An Internet correspondent wrote to me yesterday, “I have come to accept the fact that everyone does not serve the same God. My God is Love and the Great Redeemer. And I am so glad!” To that I would say that everyone does serve the same God, for there is only one, but the difference is in our perception of Him.
In His article entitled “What Jesus says about God,” published Tuesday, 7/8/14, Richard Rohr makes a point and then asks a pregnant question, “Jesus was not changing the Father’s mind about us; he was changing our mind about God, and thus about one another. If God and Jesus are not hateful, violent, punitive, torturing, or vindictive, then our excuse for the same is forever taken away from us. Maybe we do not really want such a God?” End Quote.
Having grown up with threats of hell fire and damnation to keep us in line, I realize looking back on it that this milieu gave its believers, justification for shunning the sinner (anyone who didn’t follow the rules of our particular belief system), and keeping only to our own kind, those who believed like we did. That is how Perception works. We get what we think we see.
The graphic for this piece, is a view of Jesus’ statement found in Matt. 7:7. Jonathan Mitchell’s translation of verse 7 and 8 is rich and comforting: “Be habitually requesting (or: Keep on asking), and it (or: He) will proceed being given to (or: for; in) you people. Be habitually seeking (or: Keep on searching and trying to find), and you folks will repeatedly find. Be repeatedly (or: Keep on) knocking, and it (or: He) will habitually be opened up to (or: for; in) you. You see, everyone habitually requesting is repeatedly receiving. 8. He who keeps on seeking and searching is constantly finding. And to (in; for) the person repeatedly knocking, it will be opened up.”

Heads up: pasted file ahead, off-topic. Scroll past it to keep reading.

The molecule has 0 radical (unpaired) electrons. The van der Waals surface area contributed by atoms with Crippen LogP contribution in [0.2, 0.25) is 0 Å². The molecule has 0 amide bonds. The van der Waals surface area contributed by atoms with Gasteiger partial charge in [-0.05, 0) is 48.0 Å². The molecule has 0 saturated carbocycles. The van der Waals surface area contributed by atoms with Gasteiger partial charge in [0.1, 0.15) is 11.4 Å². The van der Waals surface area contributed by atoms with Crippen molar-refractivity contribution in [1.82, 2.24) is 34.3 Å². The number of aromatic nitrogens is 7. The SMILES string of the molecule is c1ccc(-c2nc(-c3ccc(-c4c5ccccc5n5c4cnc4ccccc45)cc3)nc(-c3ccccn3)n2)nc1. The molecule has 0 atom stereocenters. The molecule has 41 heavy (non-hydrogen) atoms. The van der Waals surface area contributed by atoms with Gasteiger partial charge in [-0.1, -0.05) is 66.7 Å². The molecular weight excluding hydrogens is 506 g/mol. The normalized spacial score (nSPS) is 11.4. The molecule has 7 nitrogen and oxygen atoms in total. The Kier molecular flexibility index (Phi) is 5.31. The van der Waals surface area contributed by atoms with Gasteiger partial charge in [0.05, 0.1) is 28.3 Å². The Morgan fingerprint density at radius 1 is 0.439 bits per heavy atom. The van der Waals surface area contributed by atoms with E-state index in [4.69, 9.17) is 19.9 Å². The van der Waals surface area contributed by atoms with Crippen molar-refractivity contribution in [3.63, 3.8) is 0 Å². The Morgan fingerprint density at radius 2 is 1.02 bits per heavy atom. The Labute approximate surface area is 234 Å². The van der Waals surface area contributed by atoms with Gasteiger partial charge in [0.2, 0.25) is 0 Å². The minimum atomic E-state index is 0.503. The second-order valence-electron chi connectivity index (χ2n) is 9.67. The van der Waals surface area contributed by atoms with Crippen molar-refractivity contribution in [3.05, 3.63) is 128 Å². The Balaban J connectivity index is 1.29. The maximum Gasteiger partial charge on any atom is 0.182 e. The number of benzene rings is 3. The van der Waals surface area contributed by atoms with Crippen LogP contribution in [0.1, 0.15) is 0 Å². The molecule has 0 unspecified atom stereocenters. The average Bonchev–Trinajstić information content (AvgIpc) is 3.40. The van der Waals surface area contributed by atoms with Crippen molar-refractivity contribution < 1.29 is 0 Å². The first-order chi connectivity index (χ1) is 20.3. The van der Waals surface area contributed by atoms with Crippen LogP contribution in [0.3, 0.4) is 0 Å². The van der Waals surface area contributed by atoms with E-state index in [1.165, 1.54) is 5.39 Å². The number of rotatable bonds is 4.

I have thought of this verse’s meaning as never giving up for getting a healing, or whatever other deliverance we might need. When you think about the GIVER, rather than the GIFT, this verse opens up a whole new blessing.
Since He baptized me in the Spirit, I have longed for more of God, to know Him and to understand Him in a deeper way. That is undoubtedly a lifelong process, for the human mind cannot yet receive the fullness of God, but we have the promise in Heb. 11:6, that He is a rewarder of those who diligently seek Him:
Now apart from faith, trust, confidence and loyal allegiance, [one is] powerless (or: unable) to please [God] well. It is necessary and binding for the person habitually approaching God to believe (to be convinced and trust) that He is (or: that He exists), and that He habitually comes to be (or: becomes) the One who pays back wages (or: gives away rewards) to, in and for those folks repeatedly (or: constantly) seeking Him out (or: seeking from out of Him). (Jonathan Mitchell).
That’s enough to keep us continually coming back for more. He only gives us what we can process where we are in our journey, so we don’t have to worry about getting our spiritual circuits fried. My perception of God has changed radically from my childhood to the present. Then, God was a Being to be feared and obeyed, but it’s really not possible, no matter how much lip service you give to what we’re supposed to say and think, to love someone who threatens to burn you for all eternity if you don’t obey. We had created God in our image, and now He has reversed that flow for us to see that He Himself is the gift, which is delicious beyond measure when He opens our eyes to see Him.
Father, we thank You for delivering us from our old perceptions and beliefs about You, the most loving, caring, protecting Abba in the Universe! We ask You to shine in us and flow through us to those who don’t know you, and thus, don’t know how to ask for You. We stand on tiptoes waiting and hoping that the day will come soon when You reveal Your glory to all flesh together, for the mouth of the Lord has spoken it. Thank You for our lovely Jesus, who holds us close in all our troubles, delivering us from fears of every kind. The Lord God Omnipotent reigneth. In His name, we receive this blessing, amen.